A journal of IEEE and CAA , publishes high-quality papers in English on original theoretical/experimental research and development in all areas of automation

【Featured Article】Self-driving car trajectory tracking gets closer to human-driver ideal

  • Date:
  • 2020-03-10
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Haveyou taken an Uber ride and disagreed with the “fastest” route that the GPS appsuggested because you – or the driver – know a “better” way?

 Forsociety to truly embrace self-driving cars, the experience of passengers mustfeel just as comfortable as any trip with a human driver – including choosingthe “best,” or more comfortable, way to get there.

 Itturns out that this is an extremely difficult computational challenge, butresearchers are getting us a little bit closer to that ideal comfy ride.  They have devised a new optimization methodfor tracking the trajectory of self-driving cars that reduces errors, all thewhile keeping computation demands low.


Paper Information

K. Majd, M. Razeghi-Jahromi, and A.Homaifar, “A stable analytical solution method for car-likerobot trajectory tracking and optimization,” IEEE/CAA J. Autom. Sinica, vol. 7, no. 1, pp. 39–47, Jan. 2020.




 While operating a vehicle, a humandriver can be thinking about and responding to multiple phenomena from momentto moment: how fast to go, what to expect on the street, safety considerations,all the while also making decisions on -- and constantly re-assessing -- atrajectory that is above all comfortable for themselves and their passengers.This ability to prioritize comfort, and the attempt to replicate it in robots,has been the focus of a great deal of recent research.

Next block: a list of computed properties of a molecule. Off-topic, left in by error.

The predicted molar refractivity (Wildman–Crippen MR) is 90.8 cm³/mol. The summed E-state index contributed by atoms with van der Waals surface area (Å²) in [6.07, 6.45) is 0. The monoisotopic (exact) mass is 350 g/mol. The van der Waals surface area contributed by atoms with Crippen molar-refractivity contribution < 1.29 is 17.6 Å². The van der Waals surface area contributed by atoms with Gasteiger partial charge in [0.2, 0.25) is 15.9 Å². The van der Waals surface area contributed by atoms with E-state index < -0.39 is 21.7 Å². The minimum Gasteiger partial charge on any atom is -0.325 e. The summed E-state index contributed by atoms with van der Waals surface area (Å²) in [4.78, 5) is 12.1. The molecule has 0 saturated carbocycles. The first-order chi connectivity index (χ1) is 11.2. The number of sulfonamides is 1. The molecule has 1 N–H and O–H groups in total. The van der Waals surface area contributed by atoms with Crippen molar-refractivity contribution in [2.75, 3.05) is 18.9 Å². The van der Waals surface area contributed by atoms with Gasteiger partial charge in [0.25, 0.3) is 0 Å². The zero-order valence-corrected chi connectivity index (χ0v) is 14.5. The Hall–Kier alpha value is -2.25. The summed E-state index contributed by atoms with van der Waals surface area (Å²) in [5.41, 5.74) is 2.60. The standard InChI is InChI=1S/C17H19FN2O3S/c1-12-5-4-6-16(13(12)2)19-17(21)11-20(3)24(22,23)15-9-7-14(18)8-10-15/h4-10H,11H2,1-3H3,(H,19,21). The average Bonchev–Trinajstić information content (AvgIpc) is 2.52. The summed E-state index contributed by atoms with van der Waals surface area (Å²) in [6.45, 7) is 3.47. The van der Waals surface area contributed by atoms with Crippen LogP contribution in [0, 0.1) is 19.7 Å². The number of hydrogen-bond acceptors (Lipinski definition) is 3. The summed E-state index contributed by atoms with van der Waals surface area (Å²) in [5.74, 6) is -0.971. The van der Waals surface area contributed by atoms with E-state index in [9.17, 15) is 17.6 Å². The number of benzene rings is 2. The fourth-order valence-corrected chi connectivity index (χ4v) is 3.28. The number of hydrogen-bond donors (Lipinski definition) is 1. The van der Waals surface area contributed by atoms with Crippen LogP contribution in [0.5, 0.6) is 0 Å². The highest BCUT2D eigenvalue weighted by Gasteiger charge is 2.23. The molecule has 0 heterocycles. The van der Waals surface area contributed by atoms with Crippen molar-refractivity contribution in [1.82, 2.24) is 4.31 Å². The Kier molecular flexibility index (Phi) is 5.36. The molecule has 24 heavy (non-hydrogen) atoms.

An important aspect of this is thetrajectory tracking problem—ensuring a vehicle follows a desired route asclosely as possible in a given amount of time. It sounds simple because wehumans do it all the time without paying much attention, but mathematically itreally isn’t simple at all. Popular ways of dealing with the problem have themajor drawback of excessive computational requirements.

 With an autonomous vehicle, all thishas to be performed in what we’d call the ‘brain’ of the autonomous vehicle,”says Kayvan Majd of Arizona State University. “We setourselves a challenge that is simple to state but hard to achieve with respectto trajectory planning: A passenger in a self-driving car has to feel as if itwere driven by a human.”

 A couple of attempts in recent yearshave been made to reduce this computational “overhead”, but in doing so, theyre-introduce large errors with respect to the trajectory.

 What makes the new method such a leapforward is that it ticks all the boxes of stable trajectory tracking with minimalerrors with respect to position, velocity and acceleration, while keepingcomputational overhead down.

 The next step for these specialists is makingtheir method more widely applicable, by taking into account additional and evenmore realistic variables such as taking into account tire forces and sideslipping. This will allow the cars to operate at high speed and under harshroad conditions more accurately.

IEEE/CAA Journal of Automatica Sinica

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    CiteScore 2018: 5.31
    Rank:Top 9% (Category of Control and Systems Engineering), Top 10% (Categories of Information System and Artificial Intelligence)

IEEE/CAA Journal of Automatica Sinica is indexed in SCIE

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